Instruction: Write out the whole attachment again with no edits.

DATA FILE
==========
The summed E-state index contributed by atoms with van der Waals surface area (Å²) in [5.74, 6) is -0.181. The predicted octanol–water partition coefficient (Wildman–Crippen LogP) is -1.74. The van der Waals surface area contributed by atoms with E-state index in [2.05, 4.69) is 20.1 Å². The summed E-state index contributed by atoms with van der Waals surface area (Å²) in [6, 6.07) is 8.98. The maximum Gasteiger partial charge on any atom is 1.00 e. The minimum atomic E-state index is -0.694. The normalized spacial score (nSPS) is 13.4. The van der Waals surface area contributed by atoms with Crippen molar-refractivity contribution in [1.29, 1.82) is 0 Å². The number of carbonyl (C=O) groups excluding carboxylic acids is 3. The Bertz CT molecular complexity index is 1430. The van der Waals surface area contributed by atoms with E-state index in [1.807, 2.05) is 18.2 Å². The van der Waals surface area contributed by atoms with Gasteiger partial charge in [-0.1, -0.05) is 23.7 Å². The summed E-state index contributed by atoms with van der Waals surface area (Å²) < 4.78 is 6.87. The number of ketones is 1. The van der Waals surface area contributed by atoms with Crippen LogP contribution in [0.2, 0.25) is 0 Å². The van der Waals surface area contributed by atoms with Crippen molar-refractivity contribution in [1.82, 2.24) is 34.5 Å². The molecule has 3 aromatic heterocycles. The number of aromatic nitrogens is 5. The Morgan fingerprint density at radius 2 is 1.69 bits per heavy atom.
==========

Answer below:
The summed E-state index contributed by atoms with van der Waals surface area (Å²) in [5.74, 6) is -0.181. The predicted octanol–water partition coefficient (Wildman–Crippen LogP) is -1.74. The van der Waals surface area contributed by atoms with E-state index in [2.05, 4.69) is 20.1 Å². The summed E-state index contributed by atoms with van der Waals surface area (Å²) in [6, 6.07) is 8.98. The maximum Gasteiger partial charge on any atom is 1.00 e. The minimum atomic E-state index is -0.694. The normalized spacial score (nSPS) is 13.4. The van der Waals surface area contributed by atoms with Crippen molar-refractivity contribution in [1.29, 1.82) is 0 Å². The number of carbonyl (C=O) groups excluding carboxylic acids is 3. The Bertz CT molecular complexity index is 1430. The van der Waals surface area contributed by atoms with E-state index in [1.807, 2.05) is 18.2 Å². The van der Waals surface area contributed by atoms with Gasteiger partial charge in [-0.1, -0.05) is 23.7 Å². The summed E-state index contributed by atoms with van der Waals surface area (Å²) < 4.78 is 6.87. The number of ketones is 1. The van der Waals surface area contributed by atoms with Crippen LogP contribution in [0.2, 0.25) is 0 Å². The van der Waals surface area contributed by atoms with Crippen molar-refractivity contribution in [1.82, 2.24) is 34.5 Å². The molecule has 3 aromatic heterocycles. The number of aromatic nitrogens is 5. The Morgan fingerprint density at radius 2 is 1.69 bits per heavy atom.